Beer absorbs more CO2 when it's cold than when it's warm. Since your beer has been cold, it's reabsorbed some of the CO2 created during fermentation. You need to take that into account, whether bottling or kegging, or your beer will be overcarbonated. Most priming calculators let you enter the temp of the beer to ascertain the amount of priming sugar or ...


5

The distinction comes from the beer's tradition and history. Strictly speaking, lagers are fermented with lager yeast (S. carlsbergensis) and ales with ale yeast (S. cerevisiae). Traditionally, ales ferment quickly near room temperature and are served fresh. Lagers ferment slowly, coolly and are stored near freezing for a period of months. The BJCP lists ...


5

My guess is that it's functioning as it should - most home thermometers that aren't calibrated are usually off by anywhere from 2-5 degrees F or more. Assuming your Johnson controller is the most accurate of the 3, then getting 45F and 52F can be considered within tolerance if the actual temperature is 50F. One other thing that may be a surprise is that ...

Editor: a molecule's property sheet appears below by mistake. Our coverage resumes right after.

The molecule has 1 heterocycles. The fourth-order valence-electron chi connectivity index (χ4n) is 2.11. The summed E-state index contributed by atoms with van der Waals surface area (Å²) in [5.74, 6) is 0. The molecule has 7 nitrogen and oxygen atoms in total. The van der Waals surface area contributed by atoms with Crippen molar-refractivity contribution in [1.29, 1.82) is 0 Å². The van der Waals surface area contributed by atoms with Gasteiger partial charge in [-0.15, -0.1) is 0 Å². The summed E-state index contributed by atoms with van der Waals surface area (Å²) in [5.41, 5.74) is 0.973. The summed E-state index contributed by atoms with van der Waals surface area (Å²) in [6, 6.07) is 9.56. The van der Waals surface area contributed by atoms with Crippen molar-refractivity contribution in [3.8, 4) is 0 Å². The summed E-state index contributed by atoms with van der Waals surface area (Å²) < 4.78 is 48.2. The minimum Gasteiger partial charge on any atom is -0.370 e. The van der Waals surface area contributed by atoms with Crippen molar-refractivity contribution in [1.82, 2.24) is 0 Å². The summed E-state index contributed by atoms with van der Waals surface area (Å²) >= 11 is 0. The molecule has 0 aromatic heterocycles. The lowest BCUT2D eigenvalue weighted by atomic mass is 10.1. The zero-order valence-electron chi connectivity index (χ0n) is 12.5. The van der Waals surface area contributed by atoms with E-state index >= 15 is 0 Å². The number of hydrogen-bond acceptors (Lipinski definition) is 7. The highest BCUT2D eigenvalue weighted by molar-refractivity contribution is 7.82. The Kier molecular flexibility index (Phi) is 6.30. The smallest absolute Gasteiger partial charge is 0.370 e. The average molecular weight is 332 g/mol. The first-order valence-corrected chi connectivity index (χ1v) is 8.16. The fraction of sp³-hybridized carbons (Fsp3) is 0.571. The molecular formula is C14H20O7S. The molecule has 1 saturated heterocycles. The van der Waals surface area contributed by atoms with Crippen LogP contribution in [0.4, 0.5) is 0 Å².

5

Tests at the homebrew level have shown that there is no benefit to racking off the trub. But it won't hurt, either, if you want to do it. So, the answer is, either way is fine. I'd be inclined to leave it based on the theory that the less you mess with the beer, the better off you are. In addition, I can't think of a major brewer that settles then racks ...


5

NEVER use bubbling as a measure of anything important. You MUST take actual gravity readings to know where your fermentation is. As a general rule, you should do a diacytl rest when you are about 70-80% done with fermentation. So for a "normal" strength lager (1.050-1.060 OG) I'll start the diacytl rest when the beer hits about the 1.020-1.022 range ...


5

Well first of all, you can't really turn around a 1.090 Lager in two months time (7/19 - 9/29). Its going to need 3 months of lagering minimum AFTER fermentation is totally done. So if you really want beer that's "more than good" for your wedding, then you need to brew a backup Ale right now that has a short maturation period. (I suggest a wheat beer, like a ...


5

Clarity and poly-phenol/tannins pretty much nails it. Lager yeast do tend to be weaker flocculators than ale yeasts, so more time at cold temp helps clear things up. I brewed up an all Munich malt beer with German Lager yeast. It tasted so good after a 4 week primary that I kept drinking it during "lagering" and it was gone before the lager period was ...


4